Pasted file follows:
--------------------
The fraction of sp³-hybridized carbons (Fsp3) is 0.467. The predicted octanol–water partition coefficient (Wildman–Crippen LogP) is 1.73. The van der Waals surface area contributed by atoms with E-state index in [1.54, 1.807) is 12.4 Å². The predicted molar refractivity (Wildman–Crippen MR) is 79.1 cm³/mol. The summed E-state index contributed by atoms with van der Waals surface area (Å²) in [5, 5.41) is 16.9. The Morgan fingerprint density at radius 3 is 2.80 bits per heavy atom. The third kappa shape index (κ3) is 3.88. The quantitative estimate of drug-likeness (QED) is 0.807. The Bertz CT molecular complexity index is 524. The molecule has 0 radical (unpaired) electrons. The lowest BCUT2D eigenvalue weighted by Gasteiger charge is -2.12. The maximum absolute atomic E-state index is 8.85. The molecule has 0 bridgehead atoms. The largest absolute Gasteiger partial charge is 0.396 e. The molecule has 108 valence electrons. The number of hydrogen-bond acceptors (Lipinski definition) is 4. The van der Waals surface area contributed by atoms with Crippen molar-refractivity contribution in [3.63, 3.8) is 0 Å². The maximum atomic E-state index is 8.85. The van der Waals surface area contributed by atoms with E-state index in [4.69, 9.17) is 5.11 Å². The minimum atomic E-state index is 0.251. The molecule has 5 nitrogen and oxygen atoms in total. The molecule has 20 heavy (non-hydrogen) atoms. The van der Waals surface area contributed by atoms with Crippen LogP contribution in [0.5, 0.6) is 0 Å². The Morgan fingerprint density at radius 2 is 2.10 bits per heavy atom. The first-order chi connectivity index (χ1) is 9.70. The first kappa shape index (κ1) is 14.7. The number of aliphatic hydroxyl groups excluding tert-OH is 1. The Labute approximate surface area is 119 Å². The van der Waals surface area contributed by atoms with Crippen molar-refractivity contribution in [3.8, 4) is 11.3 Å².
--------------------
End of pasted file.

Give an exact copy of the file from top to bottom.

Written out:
The fraction of sp³-hybridized carbons (Fsp3) is 0.467. The predicted octanol–water partition coefficient (Wildman–Crippen LogP) is 1.73. The van der Waals surface area contributed by atoms with E-state index in [1.54, 1.807) is 12.4 Å². The predicted molar refractivity (Wildman–Crippen MR) is 79.1 cm³/mol. The summed E-state index contributed by atoms with van der Waals surface area (Å²) in [5, 5.41) is 16.9. The Morgan fingerprint density at radius 3 is 2.80 bits per heavy atom. The third kappa shape index (κ3) is 3.88. The quantitative estimate of drug-likeness (QED) is 0.807. The Bertz CT molecular complexity index is 524. The molecule has 0 radical (unpaired) electrons. The lowest BCUT2D eigenvalue weighted by Gasteiger charge is -2.12. The maximum absolute atomic E-state index is 8.85. The molecule has 0 bridgehead atoms. The largest absolute Gasteiger partial charge is 0.396 e. The molecule has 108 valence electrons. The number of hydrogen-bond acceptors (Lipinski definition) is 4. The van der Waals surface area contributed by atoms with Crippen molar-refractivity contribution in [3.63, 3.8) is 0 Å². The maximum atomic E-state index is 8.85. The van der Waals surface area contributed by atoms with E-state index in [4.69, 9.17) is 5.11 Å². The minimum atomic E-state index is 0.251. The molecule has 5 nitrogen and oxygen atoms in total. The molecule has 20 heavy (non-hydrogen) atoms. The van der Waals surface area contributed by atoms with Crippen LogP contribution in [0.5, 0.6) is 0 Å². The Morgan fingerprint density at radius 2 is 2.10 bits per heavy atom. The first-order chi connectivity index (χ1) is 9.70. The first kappa shape index (κ1) is 14.7. The number of aliphatic hydroxyl groups excluding tert-OH is 1. The Labute approximate surface area is 119 Å². The van der Waals surface area contributed by atoms with Crippen molar-refractivity contribution in [3.8, 4) is 11.3 Å².